I have never been a believer that on-screen bloodshed can entice people to commit acts of violence in reality. Apart from a few teenage bust-ups, I have never been a violent individual and I have seen perhaps more horror films than the entire staff of the MPAA. I love a good gore flick as much as the next guy, but I'm certainly no psycho killer. I suspect however that if by some unfortunate twist of fate I became suspected of some heinous crime, my love of horror movies would certainly act as damning evidence against me. The media love to blame the entertainment industry for society's wrongs, which is why we had the pointless 'video nasty' phase of the early eighties.
Nightmare at Shadow Woods has never been marketed as an out and out gore flick, which is a shame, because in its uncut form it certainly delivers on the red stuff. Yet another of the multitude of slashers that failed to grab a slice of the 'big-dollar pie' upon release - simply due to genre production overload - John Grissmer's widely unknown splatter effort includes enough of the vital ingredients to demand closer inspection.
We kick off at a drive in. A mother is far too busy making out with her lover to notice that her twin boys Terry and Todd have crept out of the car and headed out onto the forecourt. After a brief confrontation with a teenage viewer and his girlfriend, one of the twins hacks the unfortunate jock to death with a handy axe that he picked up on route. Clearly a quick thinker, Terry gives the hatchet to his dumb-founded brother and leaves him to face a life behind bars in an asylum for a crime that he did not commit.
Fast forward ten years and Todd, who has been in a catatonic state since that fateful night, begins to recollect the fact that it is actually his twin-brother that should be held accountable for the grisly murder and so armed with the truth, he escapes the hospital to clear his name and bring his sibling to justice. Meanwhile the news of Todd's escape, coupled with the uncomfortable fact that his mother is about to get married sends Terry back on a maniacal rampage.
Nightmare at Shadow Woods tries admirably hard to be an extraordinarily adventurous genre addition. John Grissmer obviously set out with the ambition to fill his feature with all the necessary ingredients for it to rival the likes of Friday the 13th and the hard-hitters of the horror market during that period. As I mentioned earlier, the gore is spread thick and fast throughout the runtime and there's no space left for sentimentality as the killer stalks his victims with a mean-spirited air of arrogance. In most traditional slasher films, the assassin is either an unknown entity with no other link to his victims than a lust for murder or more commonly it's a psychopathic colleague that's seeking revenge, but conceals his identity from those that he stalks. Grissmer's psycho however kills indiscriminately and revels in the fact that he is murdering those that look upon him as a friend. He taunts like a playground bully and has no apparent realisation of the grotesque acts he is committing.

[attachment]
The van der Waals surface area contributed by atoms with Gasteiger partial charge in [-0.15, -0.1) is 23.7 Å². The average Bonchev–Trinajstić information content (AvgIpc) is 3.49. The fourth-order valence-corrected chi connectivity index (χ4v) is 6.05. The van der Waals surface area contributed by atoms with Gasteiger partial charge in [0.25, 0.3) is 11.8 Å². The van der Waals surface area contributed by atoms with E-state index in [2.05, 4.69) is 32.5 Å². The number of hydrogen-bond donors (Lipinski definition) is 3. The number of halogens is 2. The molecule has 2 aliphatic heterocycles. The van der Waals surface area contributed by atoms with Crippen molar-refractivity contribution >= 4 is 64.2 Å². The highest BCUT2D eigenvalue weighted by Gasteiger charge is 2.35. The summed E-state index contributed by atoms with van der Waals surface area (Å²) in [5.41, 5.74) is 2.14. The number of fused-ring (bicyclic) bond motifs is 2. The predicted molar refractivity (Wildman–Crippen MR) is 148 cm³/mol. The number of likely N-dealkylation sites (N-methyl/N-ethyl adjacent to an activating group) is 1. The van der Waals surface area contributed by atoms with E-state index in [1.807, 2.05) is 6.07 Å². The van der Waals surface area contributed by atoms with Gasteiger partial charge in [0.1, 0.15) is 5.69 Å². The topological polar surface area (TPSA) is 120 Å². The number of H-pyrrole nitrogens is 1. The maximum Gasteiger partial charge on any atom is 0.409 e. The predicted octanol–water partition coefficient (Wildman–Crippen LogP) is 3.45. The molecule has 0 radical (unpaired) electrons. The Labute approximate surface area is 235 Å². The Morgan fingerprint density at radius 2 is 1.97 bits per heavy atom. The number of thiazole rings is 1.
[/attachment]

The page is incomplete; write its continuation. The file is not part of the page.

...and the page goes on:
Ed French's gore effects are heavily underrated and hold up well against some of the cycle's more renowned bloody features. My favourite of the bunch would have to be when Maddy discovers the corpse of her boyfriend in the apartment complex and unaware that he has been murdered, she prods him to ascertain why he is failing to answer her questioning. As his body falls forward, his head splits completely in half through the middle and its a decent and credibly handled scare. There are a few neat directorial flourishes on display and the final stalking scenes build a decent amount of tension. The budget restrictions are obvious, but the film never feels under produced.
There are two words that sum up all that's wrong with Nightmare at Shadow Woods and perhaps the reason why it has never been able to achieve the status of some of its peers. Louise Lasser. Her whining performance ranks amongst the worst I have ever seen and although none of the cast could consider themselves Academy Award quality, it was Lasser who grated the most. Things started badly with a horrendous piece of overacting and from then on her portrayal seemed to deteriorate from scene to scene as she sunk to new depths of heinous acting. Her incompetence reached a crescendo in one marvellously pathetic shot, which saw her sitting in a dressing gown on the kitchen floor eating scraps from the refrigerator and whimpering like a wounded rabbit from Watership Down .
It's also disappointing that Grissmer didn't make the most of an ambitious plot by adding a mystery element. We know from the start that Terry is the psychopathic sibling, but with a bit more adventurous script writing, we could have been left deciding which of the twins is the true killer until an archetypal revelation climax.
With that said, Woods still remains a decent splatter flick and is a good sister companion for Pieces from the same period. Don't buy the DVD however as it excludes all the fun gore effects.
The Ghost Dance (1982)
Another entry to the list of Native American slashers